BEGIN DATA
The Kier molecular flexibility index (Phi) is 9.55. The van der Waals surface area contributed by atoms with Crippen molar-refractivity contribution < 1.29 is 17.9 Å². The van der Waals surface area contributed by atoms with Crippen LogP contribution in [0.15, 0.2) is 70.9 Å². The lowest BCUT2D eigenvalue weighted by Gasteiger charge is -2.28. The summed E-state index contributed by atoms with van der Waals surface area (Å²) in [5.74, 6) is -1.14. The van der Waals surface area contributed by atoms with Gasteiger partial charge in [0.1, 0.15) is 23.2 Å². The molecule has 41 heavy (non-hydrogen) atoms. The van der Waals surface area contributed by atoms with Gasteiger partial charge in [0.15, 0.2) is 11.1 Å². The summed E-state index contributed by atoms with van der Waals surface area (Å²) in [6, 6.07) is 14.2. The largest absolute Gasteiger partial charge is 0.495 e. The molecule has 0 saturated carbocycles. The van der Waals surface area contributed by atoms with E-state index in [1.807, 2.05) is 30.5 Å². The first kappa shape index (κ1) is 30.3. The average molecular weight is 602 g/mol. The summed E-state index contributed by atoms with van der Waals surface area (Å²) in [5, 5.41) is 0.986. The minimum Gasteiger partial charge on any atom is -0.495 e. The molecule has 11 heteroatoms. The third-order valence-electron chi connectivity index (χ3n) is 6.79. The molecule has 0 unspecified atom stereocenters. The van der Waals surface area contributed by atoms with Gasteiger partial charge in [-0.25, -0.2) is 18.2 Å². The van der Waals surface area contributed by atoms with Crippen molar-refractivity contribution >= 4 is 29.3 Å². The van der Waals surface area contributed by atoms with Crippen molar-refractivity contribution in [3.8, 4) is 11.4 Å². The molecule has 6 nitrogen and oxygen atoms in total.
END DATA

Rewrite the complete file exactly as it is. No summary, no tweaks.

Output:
The Kier molecular flexibility index (Phi) is 9.55. The van der Waals surface area contributed by atoms with Crippen molar-refractivity contribution < 1.29 is 17.9 Å². The van der Waals surface area contributed by atoms with Crippen LogP contribution in [0.15, 0.2) is 70.9 Å². The lowest BCUT2D eigenvalue weighted by Gasteiger charge is -2.28. The summed E-state index contributed by atoms with van der Waals surface area (Å²) in [5.74, 6) is -1.14. The van der Waals surface area contributed by atoms with Gasteiger partial charge in [0.1, 0.15) is 23.2 Å². The molecule has 41 heavy (non-hydrogen) atoms. The van der Waals surface area contributed by atoms with Gasteiger partial charge in [0.15, 0.2) is 11.1 Å². The summed E-state index contributed by atoms with van der Waals surface area (Å²) in [6, 6.07) is 14.2. The largest absolute Gasteiger partial charge is 0.495 e. The molecule has 0 saturated carbocycles. The van der Waals surface area contributed by atoms with E-state index in [1.807, 2.05) is 30.5 Å². The first kappa shape index (κ1) is 30.3. The average molecular weight is 602 g/mol. The summed E-state index contributed by atoms with van der Waals surface area (Å²) in [5, 5.41) is 0.986. The minimum Gasteiger partial charge on any atom is -0.495 e. The molecule has 11 heteroatoms. The third-order valence-electron chi connectivity index (χ3n) is 6.79. The molecule has 0 unspecified atom stereocenters. The van der Waals surface area contributed by atoms with Gasteiger partial charge in [-0.25, -0.2) is 18.2 Å². The van der Waals surface area contributed by atoms with Crippen molar-refractivity contribution >= 4 is 29.3 Å². The van der Waals surface area contributed by atoms with Crippen molar-refractivity contribution in [3.8, 4) is 11.4 Å². The molecule has 6 nitrogen and oxygen atoms in total.